Franz Xaver freiherr von Wulfen (1728-1805) was born in Belgrade, the son of an Austrian lieutenant field-marshall. After completing his studies in Hungary, he joined the Jesuit order in 1745. In his early 20s he became a serious student of botany and mineralogy. His dual interests in plants and rocks were probably what caused him to be an early mountaineer, climbing the eastern Alps, which was the primary focus for his botanical forays. When the Jesuit Order was suppressed in 1764, Wulfen devoted much of his time and energy into collecting plants, including phanerogams and cryptogams, especially lichens. His knowledge of Latin allowed him to provide excellent descriptions, and his artistic talent allowed him to illustrate his new species with excellent plates.

            Over his career Wulfen taught physics and mathematics, first in Vienna, then Graz, and several other cities and towns until he was assigned to Klagenfurt (Austria), where he spent the rest of his life.  He was appointed to a professorship of Natural Philosophy and Mathematics in 1762. Even though he was an accomplished naturalist and scholar, he continued to seek out the oppressed and the indigent, to give them support by spending time “in the huts of wretchedness and the residence of the sick, where his presence alone was sure to chase away misery” (Anon., 1806).

            Wulfen was one of the first to ascend the peak of Planjava (2,392 m) in Slovenia in 1793. In 1994, a Slovenian stamp was issued depicting the Zois’s Bellflower (Campanula zoysii), which was described by Wulfen in 1788 to honor the Carniolan botanist Karel Zois. This endangered species is endemic to rock crevices in the high mountains of the Slovene Alps. Wulfen also made many collecting trips to the south, including the Adriatic Sea, to gather marine algae, and to the north as far as Holland.  He was able to carry out a wide correspondence in German, French, Latin, and other languages with fellow scientists, which added to his stellar reputation. He was a member of the academies or scientific societies of Berlin, Erlangen, Jena, Göttingen, Klagenfurt, Stockholm, and Ratisborn. During his lifetime he published many of his botanical papers anonymously in various journals (Anon., 1806).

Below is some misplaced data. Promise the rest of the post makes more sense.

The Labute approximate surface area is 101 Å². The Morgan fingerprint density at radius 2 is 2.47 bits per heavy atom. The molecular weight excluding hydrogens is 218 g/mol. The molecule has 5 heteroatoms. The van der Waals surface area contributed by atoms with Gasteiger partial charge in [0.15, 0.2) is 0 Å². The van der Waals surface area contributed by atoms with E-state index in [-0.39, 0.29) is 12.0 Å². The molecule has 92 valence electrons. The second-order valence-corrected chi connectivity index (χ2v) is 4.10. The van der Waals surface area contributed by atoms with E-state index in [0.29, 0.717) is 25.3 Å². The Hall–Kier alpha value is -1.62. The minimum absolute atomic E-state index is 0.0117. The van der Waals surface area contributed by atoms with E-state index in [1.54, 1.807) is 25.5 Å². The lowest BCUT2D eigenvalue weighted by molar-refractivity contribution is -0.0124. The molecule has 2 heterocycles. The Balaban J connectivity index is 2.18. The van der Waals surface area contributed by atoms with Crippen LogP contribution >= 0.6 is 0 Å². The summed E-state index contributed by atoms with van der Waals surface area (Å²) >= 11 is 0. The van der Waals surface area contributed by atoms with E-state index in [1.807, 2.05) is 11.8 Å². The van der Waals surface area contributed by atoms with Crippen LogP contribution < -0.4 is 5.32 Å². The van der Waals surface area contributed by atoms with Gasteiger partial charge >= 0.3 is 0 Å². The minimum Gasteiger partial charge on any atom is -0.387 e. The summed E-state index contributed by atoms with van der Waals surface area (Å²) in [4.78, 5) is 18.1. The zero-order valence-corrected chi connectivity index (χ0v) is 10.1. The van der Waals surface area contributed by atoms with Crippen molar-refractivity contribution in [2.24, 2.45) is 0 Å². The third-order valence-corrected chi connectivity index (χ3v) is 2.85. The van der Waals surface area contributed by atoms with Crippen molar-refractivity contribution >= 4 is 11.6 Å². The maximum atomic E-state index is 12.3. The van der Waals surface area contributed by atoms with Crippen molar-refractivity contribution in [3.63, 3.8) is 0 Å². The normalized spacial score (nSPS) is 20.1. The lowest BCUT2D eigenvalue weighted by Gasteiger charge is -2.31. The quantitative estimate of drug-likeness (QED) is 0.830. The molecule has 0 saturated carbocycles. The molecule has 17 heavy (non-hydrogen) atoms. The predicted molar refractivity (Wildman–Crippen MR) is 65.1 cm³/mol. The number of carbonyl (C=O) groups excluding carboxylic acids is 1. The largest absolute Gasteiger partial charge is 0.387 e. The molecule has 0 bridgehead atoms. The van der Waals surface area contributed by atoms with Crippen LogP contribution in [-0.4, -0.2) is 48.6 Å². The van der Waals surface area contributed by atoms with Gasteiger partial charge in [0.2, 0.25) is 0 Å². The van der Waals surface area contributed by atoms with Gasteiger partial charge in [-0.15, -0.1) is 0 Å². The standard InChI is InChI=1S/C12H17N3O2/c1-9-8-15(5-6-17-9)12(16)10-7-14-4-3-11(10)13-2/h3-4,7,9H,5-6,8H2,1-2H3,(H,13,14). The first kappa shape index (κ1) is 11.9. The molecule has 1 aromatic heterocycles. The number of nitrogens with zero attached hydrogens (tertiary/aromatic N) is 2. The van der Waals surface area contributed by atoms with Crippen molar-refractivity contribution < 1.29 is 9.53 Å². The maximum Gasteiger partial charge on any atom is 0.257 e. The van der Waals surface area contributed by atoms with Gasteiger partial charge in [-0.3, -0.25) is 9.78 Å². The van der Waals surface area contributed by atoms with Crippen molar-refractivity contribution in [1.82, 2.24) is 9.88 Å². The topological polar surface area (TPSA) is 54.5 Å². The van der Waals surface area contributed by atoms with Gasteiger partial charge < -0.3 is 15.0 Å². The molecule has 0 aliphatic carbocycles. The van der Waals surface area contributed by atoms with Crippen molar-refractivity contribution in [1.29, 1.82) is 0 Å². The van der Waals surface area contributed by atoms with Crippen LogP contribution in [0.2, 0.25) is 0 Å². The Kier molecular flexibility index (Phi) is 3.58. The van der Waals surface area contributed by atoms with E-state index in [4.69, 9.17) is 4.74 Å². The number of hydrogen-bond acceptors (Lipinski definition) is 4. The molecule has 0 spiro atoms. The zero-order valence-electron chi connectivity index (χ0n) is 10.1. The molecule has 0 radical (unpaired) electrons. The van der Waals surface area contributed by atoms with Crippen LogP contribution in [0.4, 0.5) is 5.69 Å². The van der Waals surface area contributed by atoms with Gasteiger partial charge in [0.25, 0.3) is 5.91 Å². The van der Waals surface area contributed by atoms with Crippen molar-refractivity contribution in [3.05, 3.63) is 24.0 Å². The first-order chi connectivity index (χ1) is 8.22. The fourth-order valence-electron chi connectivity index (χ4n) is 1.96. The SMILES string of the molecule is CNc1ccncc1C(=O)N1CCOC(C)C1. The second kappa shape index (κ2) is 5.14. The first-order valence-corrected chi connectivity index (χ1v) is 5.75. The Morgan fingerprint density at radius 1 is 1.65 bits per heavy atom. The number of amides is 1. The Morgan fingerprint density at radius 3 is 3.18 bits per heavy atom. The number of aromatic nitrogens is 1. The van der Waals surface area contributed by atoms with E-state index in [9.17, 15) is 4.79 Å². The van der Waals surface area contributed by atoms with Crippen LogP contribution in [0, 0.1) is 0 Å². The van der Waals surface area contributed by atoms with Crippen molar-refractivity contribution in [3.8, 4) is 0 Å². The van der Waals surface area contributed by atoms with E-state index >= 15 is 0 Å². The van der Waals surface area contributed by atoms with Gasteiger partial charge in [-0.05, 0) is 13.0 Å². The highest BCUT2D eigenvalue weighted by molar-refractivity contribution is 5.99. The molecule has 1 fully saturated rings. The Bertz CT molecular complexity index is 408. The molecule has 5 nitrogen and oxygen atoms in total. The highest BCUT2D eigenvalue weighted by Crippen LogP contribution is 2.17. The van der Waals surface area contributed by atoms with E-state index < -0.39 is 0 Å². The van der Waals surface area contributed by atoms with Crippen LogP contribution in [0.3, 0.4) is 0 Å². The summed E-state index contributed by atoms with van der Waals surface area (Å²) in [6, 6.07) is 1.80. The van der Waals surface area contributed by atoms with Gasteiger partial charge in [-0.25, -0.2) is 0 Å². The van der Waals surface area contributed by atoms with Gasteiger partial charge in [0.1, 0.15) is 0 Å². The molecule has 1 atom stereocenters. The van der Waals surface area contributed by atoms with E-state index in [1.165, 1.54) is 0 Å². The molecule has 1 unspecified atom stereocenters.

Wulfen (in Jacquin, 1787 and 1791) described a number of new algal species, including some that are relatively common and widespread. These include his Ulva stellata from the Adriatic Sea, now Anadyomene stellata (Wulfen) C. Agardh, and his Fucus musciformis also from the Adriatic Sea, now Hypnea musciformis (Wulfen) J.V. Lamour., and F. filicinus (also from Trieste), a later homonym now known as Grateloupia filicina (J.V. Lamour.) C. Agardh. Wulfen (1803) also described F. filamentosus [= Spyridia filamentosa (Wulfen) Harv.] and F. simplex [= Digenea simplex (Wulfen) C. Agardh].  He also had publications in zoology and geology. N. Jacquin named Wulfenia, a genus of Scrophulariaceae, in his honor. Wulfenia carinthiacae occurs on slopes in the Albanian Alps. The specific epithet "wulfenii" was given to many plants in his honor. The journal ‘Wulfenia’, published in Klagenfurt starting in 1992, consists of articles originating from the Botanical Garden of Karnten (Austria). The mineral ‘wulfenite’ (yellow lead ore) recalls his mineralogical studies and his rich mineral collection. Much of his literary work was published posthumously, including his main work, Flora norica phanerogama, which was not published until 1858.